Hubert Burda Media


Timeless, liveable design is always the brief for ILSE CRAWFORD


AN OUNCE OF PREPARATION may be worth a pound of cure, but Ilse Crawford puts in a pound of preparation anyway – that's the one consistence across her process, and that strategy has taken her from youthful journalist to the interior-design powerhouse that she is today.

Crawford, who most recently put her raw elegance to work on the multiple-function gallery-restaurant-lounge-bar space Duddell's, likes to get involved with a design brief from its earliest inklings. “For us, design is an answer. It's a verb, not a noun, so we work with our clients, then we understand, what is going to be this reality we're going to make? We delay gratification, if you like. We don't jump at an aesthetic answer, it's understanding what it is, and why, first,” she says.

That's particularly important when handling projects like Duddell's, which didn't come with a cut-and-dried design brief, and eventually became an evolving social space with a rotating art collection – “not just a once-in-a-while place, but a place to use all day, really, so a place to work, a place to play, a place to stage events.”

It can't be easy to cater to these requirements, which is why most galleries are essentially blank canvasses. Seated in a glass-fronted private dining area at Duddell's, Crawford gestures around her. “As you
can see, it's not a white box. Our approach was to make a place that would be a strong background for the art, and that didn't try to control it. It's a place that allows change, to be appropriated by the people who use it…a place for the art to use as its stage.”

Setting the stage is something of a speciality at Studioilse, the interior-design firm that Crawford launched after stints at Elle Decoration and Donna Karan. Her holistic approach delves into the branding and strategy of the space, whether it's a hospitality venue like Soho House in New York or a retail space, such as the boutiques she designs for Sergio Rossi. “It's understanding what it is, before you do the how. For me, design is a language, but first of all you need to know what you're trying to say.”

The spaces are always expertly conceived to be inhabited – books lay on the shelves as they will, rather than at perfect right angles. The textiles are always a mix of plush and rugged. And there are elements of deliberate mismatch, of calculated cacophony that are so accidentally perfect, they lend a strong sense of humanity to each project.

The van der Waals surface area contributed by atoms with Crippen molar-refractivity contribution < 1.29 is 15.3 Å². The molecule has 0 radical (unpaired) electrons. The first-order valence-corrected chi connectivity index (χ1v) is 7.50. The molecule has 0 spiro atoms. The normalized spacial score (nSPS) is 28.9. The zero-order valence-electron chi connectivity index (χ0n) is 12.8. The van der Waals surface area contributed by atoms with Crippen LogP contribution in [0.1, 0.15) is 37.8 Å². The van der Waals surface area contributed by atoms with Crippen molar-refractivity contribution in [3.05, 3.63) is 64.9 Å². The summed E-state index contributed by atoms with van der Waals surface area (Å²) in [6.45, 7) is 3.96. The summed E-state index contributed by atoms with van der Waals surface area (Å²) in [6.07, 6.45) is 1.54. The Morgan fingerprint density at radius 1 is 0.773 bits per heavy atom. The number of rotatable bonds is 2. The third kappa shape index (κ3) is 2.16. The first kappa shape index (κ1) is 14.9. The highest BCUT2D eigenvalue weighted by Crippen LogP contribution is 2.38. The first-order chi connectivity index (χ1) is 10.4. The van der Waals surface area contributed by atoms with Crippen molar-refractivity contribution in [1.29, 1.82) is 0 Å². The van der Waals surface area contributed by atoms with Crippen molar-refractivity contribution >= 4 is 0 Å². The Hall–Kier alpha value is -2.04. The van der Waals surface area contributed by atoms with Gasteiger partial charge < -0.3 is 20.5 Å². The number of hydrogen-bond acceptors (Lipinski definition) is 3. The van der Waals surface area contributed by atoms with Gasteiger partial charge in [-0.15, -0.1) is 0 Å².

“Human beings,” in fact, is what Crawford considers to be the common thread throughout her work (she denies succumbing to a specific design aesthetic of any sort). “How to make spaces that enhance our daily lives. How to make and frame our activities so that [the space is] not dominant, it's not trying to tell you what to do but channels [activities] and adds something to them. And I think that's the joy of a building, it can be a place that creates terrific freedom, but in a very special way it charges our activities,” she says.

A more obvious example of spatial awareness came during Crawford's teenage years. “I've spent enough time in hospitals as my mother was quite sick when I was a teenager. And I could see how in some
spaces doctors behaved warmly to patients and others just treated you like cattle, and partly it was the design – not just the design, but it definitely contributed to how people behaved, so that fascinated me.”

While the early part of Crawford's life involved an infusion of design observations, the preliminary portion of her career led her not to create interior design, but to critique and describe it. In 1989, Crawford became the founding editor of Elle Decoration in the UK. “My interest has always been in how to communicate something warm, liveable and modern; that was my brief to myself,” she says. “And I think by doing the magazine I saw so many spaces it became education in itself really – I mean thousands of interiors. So that in itself became the transition.”

She joined DKNY to set up Donna Karan's home division, bringing her one step closer to hands-on design, and later was invited to launch the Man and Well-Being department at Design Academy Eindhoven, which she stills heads. Studioilse was born in 2003.

Though many of Studioilse's commissions now date back roughly a decade – the restaurant Cecconi's in London, for example, or manor-turned-private member's club and hotel Babington House in Somerset – most still retain the same look originally bestowed upon them. “Babington has actually changed, but, you know, that's inevitable as places get used…Sometimes a project can be bought, sold, and then it's fixed and turned into something else, and that's a bit sad, you sort of see the ghost of the original disappearing. But remarkably, most of ours haven't. Funnily enough, we seem to be able to build things people seem to leave in place for quite a long time.

“But what's interesting is that my design [has never been] anything cool. It's warm, and that's what I'm interested in. What's so fascinating is that when you take that approach, people inhabit your space.”

The one project that sees a bit more upheaval, ironically, is Crawford's own home – a “constantly evolving pile”, she jokes. “It's got a strong structure – shelves and storage and so on, but actually by changing a few things it can change dramatically, and I like to. Not weekly, but we are living beings; we change when we have new experiences. It's nice to bring together the way you live without having to overturn the whole thing. I think you need some sense of home, and you need some sense of change. They're opposites that need to work alongside each other.”